French Crepes Suzette recipe

Written by on January 18, 2016 in Desserts


If you’ve ever wondered why the famous pancake with orange sauce is called Crepe Suzette, well you have a choice of what might have happened to give rise to this delicious dessert.

Many tell the story of how, in 1896 of a young pastry chef called Henri Charpentier, working at the Café de Paris in Monte Carlo, dropped alcohol on hot pancakes he was preparing for the Prince of Wales, future King Edward VII. Unable to salvage them, he served them anyway and luckily for him, the dish was a great success. When the prince asked him the name of this dessert, the wily Chef said he had invented it especially for the Prince and would call the pancake after him. The Prince however, asked that the name of the young woman who was dining with him be given the honour. And you guessed it: her name was Suzette.

Others attribute the creation of crepes Suzette to the legendary Auguste Escoffier, creator of the Peach Melba, under whom Henri Charpentier served as an apprentice. The recipe is even included in Escoffier’s Guide Culinaire, released in 1903. But the ingredients are somewhat different: the orange juice is replaced with mandarin juice and doesn’t mention the classic Grand Marnier but Curacao

The mystery could end there, but some stories also mentions Joseph Marivaux, a restaurant owner in Paris who invented the dessert for Suzanne Reichenberg, an actress at the French Comedy, whose stage name was Suzette.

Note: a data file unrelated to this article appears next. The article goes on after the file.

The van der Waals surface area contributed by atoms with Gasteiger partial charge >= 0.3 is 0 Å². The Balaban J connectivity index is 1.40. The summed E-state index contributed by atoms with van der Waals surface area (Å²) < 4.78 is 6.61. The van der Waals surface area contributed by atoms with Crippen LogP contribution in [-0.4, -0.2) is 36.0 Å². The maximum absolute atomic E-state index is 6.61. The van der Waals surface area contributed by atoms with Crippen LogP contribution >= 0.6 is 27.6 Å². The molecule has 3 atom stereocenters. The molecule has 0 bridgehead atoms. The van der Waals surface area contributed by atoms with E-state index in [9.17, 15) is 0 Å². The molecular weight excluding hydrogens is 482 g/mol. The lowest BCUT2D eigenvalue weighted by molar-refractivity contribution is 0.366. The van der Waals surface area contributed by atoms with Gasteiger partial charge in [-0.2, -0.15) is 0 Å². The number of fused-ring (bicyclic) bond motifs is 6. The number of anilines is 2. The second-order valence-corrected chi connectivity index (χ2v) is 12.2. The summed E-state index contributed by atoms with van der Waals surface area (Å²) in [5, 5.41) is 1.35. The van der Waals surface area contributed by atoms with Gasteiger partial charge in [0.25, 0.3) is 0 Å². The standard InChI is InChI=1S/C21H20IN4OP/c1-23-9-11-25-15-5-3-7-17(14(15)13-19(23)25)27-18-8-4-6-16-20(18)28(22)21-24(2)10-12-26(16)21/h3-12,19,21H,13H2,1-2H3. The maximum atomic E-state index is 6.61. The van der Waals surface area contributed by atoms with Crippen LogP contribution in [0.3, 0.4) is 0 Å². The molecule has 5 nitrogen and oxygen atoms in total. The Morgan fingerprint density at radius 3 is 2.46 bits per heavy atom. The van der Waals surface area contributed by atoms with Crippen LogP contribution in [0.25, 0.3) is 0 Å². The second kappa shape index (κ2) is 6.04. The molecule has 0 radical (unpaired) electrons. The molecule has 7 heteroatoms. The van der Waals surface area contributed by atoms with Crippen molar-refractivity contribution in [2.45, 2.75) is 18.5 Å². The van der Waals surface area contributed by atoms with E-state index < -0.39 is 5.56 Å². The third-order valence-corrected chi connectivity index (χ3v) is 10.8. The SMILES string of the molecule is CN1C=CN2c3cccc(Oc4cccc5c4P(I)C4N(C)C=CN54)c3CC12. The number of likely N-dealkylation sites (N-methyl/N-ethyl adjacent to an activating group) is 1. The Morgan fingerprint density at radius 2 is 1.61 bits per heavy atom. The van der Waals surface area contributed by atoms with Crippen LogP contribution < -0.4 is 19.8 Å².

Nobody will ever truly know for sure the origin of this dish, but one thing that never changes – the delight is in the tasting!

Easy and Luscious Crepes Suzette Recipe

First make the most delicious French crepes: just click here: how to make the perfect pancake to see the instructions for this absolutely delicious, works-every-time recipe

Then make the sauce:

Juice of 2 oranges
Juice of 2 lemons
50 g of icing (confectioners) sugar (1/4 cup)
15 cl Grand Marnier
125 g butter (cut into 9 pieces) (1/2 cup)

french-crepe-suzette-recipe1. Place the sugar in a pan over a medium heat and melt gently until caramelised.

2. Squeeze the oranges and lemons.

3. Add the orange juice to the sugar and stir to blend.

4. Bring to the boil and when it is caramelised add the lemon juice.

5. Reduce the juice for a few minutes and then add the butter and mix until all is blended.

6. Add the Grand Marnier, bring to the boil and then careful flambé the mixture.

7. place a pancake in the pan, turn it over and drench in the juice. Fold it in half then in half again and pop onto a plate.

Repeat for all the pancakes, pouring over some of the juice on the plate.

Bon appetit!

Here’s how to make your own orange liqueur!

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